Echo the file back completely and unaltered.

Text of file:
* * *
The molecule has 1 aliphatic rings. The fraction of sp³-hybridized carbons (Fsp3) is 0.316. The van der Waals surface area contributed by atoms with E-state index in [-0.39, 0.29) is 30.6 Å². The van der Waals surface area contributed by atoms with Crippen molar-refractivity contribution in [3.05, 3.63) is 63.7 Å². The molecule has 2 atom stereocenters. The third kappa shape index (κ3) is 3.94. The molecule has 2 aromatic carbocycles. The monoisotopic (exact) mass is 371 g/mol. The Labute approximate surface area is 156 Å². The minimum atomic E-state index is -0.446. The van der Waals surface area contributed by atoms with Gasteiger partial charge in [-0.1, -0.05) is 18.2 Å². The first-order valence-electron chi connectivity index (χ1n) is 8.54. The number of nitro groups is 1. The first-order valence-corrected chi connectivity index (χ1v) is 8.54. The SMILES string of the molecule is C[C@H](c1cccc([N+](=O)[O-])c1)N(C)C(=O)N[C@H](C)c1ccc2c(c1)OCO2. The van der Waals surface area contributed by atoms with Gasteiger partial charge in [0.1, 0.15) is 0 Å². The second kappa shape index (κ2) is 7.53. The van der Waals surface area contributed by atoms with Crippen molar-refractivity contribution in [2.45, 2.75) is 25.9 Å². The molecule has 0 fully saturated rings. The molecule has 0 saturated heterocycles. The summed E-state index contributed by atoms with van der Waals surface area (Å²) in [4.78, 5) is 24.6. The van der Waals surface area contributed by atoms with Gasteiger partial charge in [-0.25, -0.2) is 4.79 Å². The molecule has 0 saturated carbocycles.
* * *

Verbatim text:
The molecule has 1 aliphatic rings. The fraction of sp³-hybridized carbons (Fsp3) is 0.316. The van der Waals surface area contributed by atoms with E-state index in [-0.39, 0.29) is 30.6 Å². The van der Waals surface area contributed by atoms with Crippen molar-refractivity contribution in [3.05, 3.63) is 63.7 Å². The molecule has 2 atom stereocenters. The third kappa shape index (κ3) is 3.94. The molecule has 2 aromatic carbocycles. The monoisotopic (exact) mass is 371 g/mol. The Labute approximate surface area is 156 Å². The minimum atomic E-state index is -0.446. The van der Waals surface area contributed by atoms with Gasteiger partial charge in [-0.1, -0.05) is 18.2 Å². The first-order valence-electron chi connectivity index (χ1n) is 8.54. The number of nitro groups is 1. The first-order valence-corrected chi connectivity index (χ1v) is 8.54. The SMILES string of the molecule is C[C@H](c1cccc([N+](=O)[O-])c1)N(C)C(=O)N[C@H](C)c1ccc2c(c1)OCO2. The van der Waals surface area contributed by atoms with Gasteiger partial charge in [0.1, 0.15) is 0 Å². The second kappa shape index (κ2) is 7.53. The van der Waals surface area contributed by atoms with Crippen molar-refractivity contribution in [2.45, 2.75) is 25.9 Å². The molecule has 0 fully saturated rings. The molecule has 0 saturated heterocycles. The summed E-state index contributed by atoms with van der Waals surface area (Å²) in [4.78, 5) is 24.6. The van der Waals surface area contributed by atoms with Gasteiger partial charge in [-0.25, -0.2) is 4.79 Å². The molecule has 0 saturated carbocycles.